Last week we debuted two new barrel aged stout series, Anaphora and Noema, which have both been received with incredible success, but next week we have yet another viscous dive into the darkness to share with you!
We’ve spent years brewing different stout bases, each with a unique purpose to serve as a blending base for barrels, a fresh base for adjuncts and occasionally a monster of a beer that encapsulates everything that our stout program has to offer. Next week we will be unveiling a new series that aims to showcase the latter category while also paying homage to a beautiful tradition in dessert coffee. This project is unique however in that there are three distinct threads of creativity working simultaneously to build towards the final result and we want to outline each of them here. Our head brewer, Brandon, will speak to the design of the base beer and the intention behind it, Chris, our graphic design and marketing manager, will speak to the inspiration for the artwork that will be used on the packaging as well as some killer upcoming merch drops and Josh, our partner coffee roaster at Mountain Dweller, will speak to the coffee that was sourced as well as the roast profile that was chosen for this iteration.
So let’s start with the overall inspiration for this project, a traditional Italian dessert coffee called Affogato. Traditional affogato blends an incredibly simple yet abundantly flavorful combination of vanilla gelato with freshly brewed espresso poured over the top. It’s a complex melding of temperature and texture differentials that evolves as you consume it, starting as more of an ice cream float and ending more like a mocha milkshake. There are a couple of distinctly prominent notes in affogato and the standouts are the viscosity of the body, the robust roast from the coffee and the delicate creaminess of the ice cream. We designed the beer with these at the top of our mind, so let’s jump into that piece first.
The base stout for this series is one of the biggest we’ve brewed to date with an original gravity of 38 Plato. If that number is meaningless to you, just take our word for it, it’s massive. This was important given that we wanted to emulate the viscosity of the affogato that comes from the melding of espresso and melting gelato. The next major note to address was the creaminess, naturally we saw it fitting to build a base with some lactose involved and we added to that with tahitian vanilla to really boost the “ice cream” character of the base beer. The final major flavor and perhaps the most obvious is coffee. Afoogato being about 50% espresso makes for a very roast forward and intense coffee character that’s buffered by the cream and sugar that the gelato provides. To truly get the character we’re looking for we escalated the coffee infusion dosage to about double the maximum that we’ve used to date with 2 LBS / BBL of coffee going into the beer just prior to packaging. Finally, for this first release we’ve decided to add a small accent to an otherwise very classic base by adding almond to the mix. The idea is to emulate an affogato amaretto, which combines coffee, espresso and a shot of amaretto. The resulting beer is a melange of intense roast, delicate creaminess and subtle nuttiness that will pair perfectly with cold winter days, apres adventures and after dinner treats.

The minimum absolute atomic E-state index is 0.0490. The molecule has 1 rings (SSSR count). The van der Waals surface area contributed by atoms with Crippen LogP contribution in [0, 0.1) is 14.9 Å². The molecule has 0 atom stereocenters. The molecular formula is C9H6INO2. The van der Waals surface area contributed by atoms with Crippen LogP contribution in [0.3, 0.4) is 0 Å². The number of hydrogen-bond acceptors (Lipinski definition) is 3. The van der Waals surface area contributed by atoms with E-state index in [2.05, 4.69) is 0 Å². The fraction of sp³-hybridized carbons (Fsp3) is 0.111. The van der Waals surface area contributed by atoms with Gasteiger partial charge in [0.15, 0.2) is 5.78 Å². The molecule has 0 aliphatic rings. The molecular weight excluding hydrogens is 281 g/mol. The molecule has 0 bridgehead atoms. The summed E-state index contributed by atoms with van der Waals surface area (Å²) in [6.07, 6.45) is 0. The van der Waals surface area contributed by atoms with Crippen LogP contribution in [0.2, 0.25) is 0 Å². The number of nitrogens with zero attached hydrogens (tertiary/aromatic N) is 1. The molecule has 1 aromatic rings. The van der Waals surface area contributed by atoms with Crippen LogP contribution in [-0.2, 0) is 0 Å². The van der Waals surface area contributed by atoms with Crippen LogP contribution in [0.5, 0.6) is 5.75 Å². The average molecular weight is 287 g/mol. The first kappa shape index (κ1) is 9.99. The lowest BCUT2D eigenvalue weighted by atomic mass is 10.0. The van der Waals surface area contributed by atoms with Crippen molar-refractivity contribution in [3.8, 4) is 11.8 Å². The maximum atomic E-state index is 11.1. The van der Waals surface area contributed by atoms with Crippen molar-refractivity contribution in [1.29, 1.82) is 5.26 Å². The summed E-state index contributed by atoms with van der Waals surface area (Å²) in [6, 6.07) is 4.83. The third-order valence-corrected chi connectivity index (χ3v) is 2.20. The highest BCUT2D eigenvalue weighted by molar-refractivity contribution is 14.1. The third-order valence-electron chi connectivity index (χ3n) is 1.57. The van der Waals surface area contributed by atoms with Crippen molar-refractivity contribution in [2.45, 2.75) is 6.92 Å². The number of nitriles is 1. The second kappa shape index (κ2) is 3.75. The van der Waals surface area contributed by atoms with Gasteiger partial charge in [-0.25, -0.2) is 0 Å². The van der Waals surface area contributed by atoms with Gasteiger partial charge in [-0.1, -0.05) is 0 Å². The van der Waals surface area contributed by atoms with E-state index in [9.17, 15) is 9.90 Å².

Now that we’ve talked about the base beer, let’s jump over to Chris to discuss the design that he’s created for this new series:
The easy route for this label would have been to slap an illustration of affogato on a can and called it a day. But we wanted something different, that pushed the creative bar a bit and leaned into my love of all things monsters. Brandon had an idea of a goblin-like barista character pouring the affogato and I knew that was the only direction I wanted to explore.